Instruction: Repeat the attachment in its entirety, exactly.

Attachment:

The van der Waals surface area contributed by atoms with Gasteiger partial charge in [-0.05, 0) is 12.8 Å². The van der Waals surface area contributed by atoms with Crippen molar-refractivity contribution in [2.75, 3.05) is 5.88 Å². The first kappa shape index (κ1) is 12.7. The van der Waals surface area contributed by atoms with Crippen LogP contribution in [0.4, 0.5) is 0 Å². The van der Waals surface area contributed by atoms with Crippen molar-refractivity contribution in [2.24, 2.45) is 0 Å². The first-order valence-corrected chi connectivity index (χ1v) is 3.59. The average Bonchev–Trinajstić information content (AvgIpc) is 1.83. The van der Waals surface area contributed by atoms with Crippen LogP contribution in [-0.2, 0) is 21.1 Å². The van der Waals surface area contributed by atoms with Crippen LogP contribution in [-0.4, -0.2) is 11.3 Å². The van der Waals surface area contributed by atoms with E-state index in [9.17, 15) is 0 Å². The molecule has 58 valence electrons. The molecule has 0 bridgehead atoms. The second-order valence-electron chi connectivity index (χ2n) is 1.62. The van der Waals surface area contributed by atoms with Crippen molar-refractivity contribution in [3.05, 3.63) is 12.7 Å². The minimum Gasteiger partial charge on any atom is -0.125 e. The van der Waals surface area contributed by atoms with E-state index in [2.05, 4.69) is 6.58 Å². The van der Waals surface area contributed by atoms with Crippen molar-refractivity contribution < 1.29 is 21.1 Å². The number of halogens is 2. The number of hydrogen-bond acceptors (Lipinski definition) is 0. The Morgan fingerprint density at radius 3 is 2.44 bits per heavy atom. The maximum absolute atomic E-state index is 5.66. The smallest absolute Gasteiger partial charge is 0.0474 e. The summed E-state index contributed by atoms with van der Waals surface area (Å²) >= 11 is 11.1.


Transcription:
The van der Waals surface area contributed by atoms with Gasteiger partial charge in [-0.05, 0) is 12.8 Å². The van der Waals surface area contributed by atoms with Crippen molar-refractivity contribution in [2.75, 3.05) is 5.88 Å². The first kappa shape index (κ1) is 12.7. The van der Waals surface area contributed by atoms with Crippen LogP contribution in [0.4, 0.5) is 0 Å². The van der Waals surface area contributed by atoms with Crippen molar-refractivity contribution in [2.24, 2.45) is 0 Å². The first-order valence-corrected chi connectivity index (χ1v) is 3.59. The average Bonchev–Trinajstić information content (AvgIpc) is 1.83. The van der Waals surface area contributed by atoms with Crippen LogP contribution in [-0.2, 0) is 21.1 Å². The van der Waals surface area contributed by atoms with Crippen LogP contribution in [-0.4, -0.2) is 11.3 Å². The van der Waals surface area contributed by atoms with E-state index in [9.17, 15) is 0 Å². The molecule has 58 valence electrons. The molecule has 0 bridgehead atoms. The second-order valence-electron chi connectivity index (χ2n) is 1.62. The van der Waals surface area contributed by atoms with Crippen molar-refractivity contribution in [3.05, 3.63) is 12.7 Å². The minimum Gasteiger partial charge on any atom is -0.125 e. The van der Waals surface area contributed by atoms with E-state index in [2.05, 4.69) is 6.58 Å². The van der Waals surface area contributed by atoms with Crippen molar-refractivity contribution < 1.29 is 21.1 Å². The number of halogens is 2. The number of hydrogen-bond acceptors (Lipinski definition) is 0. The Morgan fingerprint density at radius 3 is 2.44 bits per heavy atom. The maximum absolute atomic E-state index is 5.66. The smallest absolute Gasteiger partial charge is 0.0474 e. The summed E-state index contributed by atoms with van der Waals surface area (Å²) >= 11 is 11.1.